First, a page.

15th May 2019
How do you help visitors find the products, services, or information they need? The first thing they need is a clear, concise website navigation. If they can’t immediately get an idea of what to expect from your website, they’ll leave to a competitor’s website and never come back. In this guide, we’ll show you how to find where your navigation is failing your customers and prospects.
We’ll show you a few not-so-obvious Google Analytics reports and filters that will help you optimise your customer journey and navigation for both desktops and mobile devices.
You’ll learn how to find information about:
This will give you a complete overview of the sales funnel on your website. You’ll be able to compare the data with your expected outcome and requirements to optimise the user journey and increase sales.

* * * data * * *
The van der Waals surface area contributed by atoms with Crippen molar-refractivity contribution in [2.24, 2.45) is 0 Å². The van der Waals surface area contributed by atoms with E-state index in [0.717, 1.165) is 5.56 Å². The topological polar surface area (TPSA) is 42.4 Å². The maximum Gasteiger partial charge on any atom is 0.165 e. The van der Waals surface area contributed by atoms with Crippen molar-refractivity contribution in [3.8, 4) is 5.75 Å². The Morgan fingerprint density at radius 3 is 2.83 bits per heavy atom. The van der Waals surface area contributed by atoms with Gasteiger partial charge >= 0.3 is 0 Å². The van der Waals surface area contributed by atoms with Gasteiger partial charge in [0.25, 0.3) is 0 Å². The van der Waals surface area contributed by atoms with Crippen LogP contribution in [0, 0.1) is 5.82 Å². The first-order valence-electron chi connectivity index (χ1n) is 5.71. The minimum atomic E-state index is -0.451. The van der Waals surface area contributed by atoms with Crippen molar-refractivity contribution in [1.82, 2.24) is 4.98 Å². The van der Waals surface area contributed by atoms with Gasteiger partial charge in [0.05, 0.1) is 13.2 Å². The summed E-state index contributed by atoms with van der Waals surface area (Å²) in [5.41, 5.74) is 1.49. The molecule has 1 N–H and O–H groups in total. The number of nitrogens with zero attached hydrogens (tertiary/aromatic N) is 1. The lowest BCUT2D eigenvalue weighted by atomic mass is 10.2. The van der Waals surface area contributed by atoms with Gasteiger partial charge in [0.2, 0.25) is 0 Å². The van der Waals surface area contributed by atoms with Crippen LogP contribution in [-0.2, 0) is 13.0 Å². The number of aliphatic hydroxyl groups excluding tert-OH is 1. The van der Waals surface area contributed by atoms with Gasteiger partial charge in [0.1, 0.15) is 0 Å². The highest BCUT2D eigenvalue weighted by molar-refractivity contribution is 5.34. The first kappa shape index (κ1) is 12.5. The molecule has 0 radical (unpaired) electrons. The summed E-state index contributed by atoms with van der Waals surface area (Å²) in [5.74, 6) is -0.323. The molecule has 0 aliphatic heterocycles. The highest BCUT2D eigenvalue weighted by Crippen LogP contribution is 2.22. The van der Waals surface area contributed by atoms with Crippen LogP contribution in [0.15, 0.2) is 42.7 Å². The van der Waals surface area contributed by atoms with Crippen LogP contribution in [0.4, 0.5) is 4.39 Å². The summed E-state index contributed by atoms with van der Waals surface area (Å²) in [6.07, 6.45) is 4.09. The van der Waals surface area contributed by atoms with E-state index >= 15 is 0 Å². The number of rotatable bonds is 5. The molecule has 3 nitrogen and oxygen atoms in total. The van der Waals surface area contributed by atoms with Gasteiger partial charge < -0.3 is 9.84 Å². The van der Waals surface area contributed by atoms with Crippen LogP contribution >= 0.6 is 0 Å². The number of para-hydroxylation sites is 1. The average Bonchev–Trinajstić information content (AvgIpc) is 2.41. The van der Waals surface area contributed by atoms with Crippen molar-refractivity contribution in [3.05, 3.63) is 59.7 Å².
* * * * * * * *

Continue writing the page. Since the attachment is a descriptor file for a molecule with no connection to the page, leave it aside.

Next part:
The navigation starts before the visitor lands on one of your pages. Breaking down the traffic sources and types will help you estimate the performance of your Google search results, paid advertising campaigns, and get a better idea about the referrers.
Verifying the referrers is crucial at this stage. We often come across “fake traffic” that skews your data and needs to be blocked. When using the report outlined below, look for unusual traffic sources that need to be excluded.
Here are the steps to finding out more about your landing page traffic.
Depending on the secondary dimension you picked your report will now look like that:
In the above case, we have selected “Traffic type” as the secondary dimension. The traffic types are:
Choosing “Medium” shows the same categories, minus “social”, with a few different names and one major advantage. It saves “Paid” traffic as “cpc” (cost per click, paid search) and direct traffic has a medium of “none”.
The advantage is being able to specify the medium type in UTM parameters of your URLs. For example, going to the main page of our blog from the following URL will display the medium as “navigationblog” in Analytics – https://nerdcow.co.uk/blog/?utm_medium=navigationblog.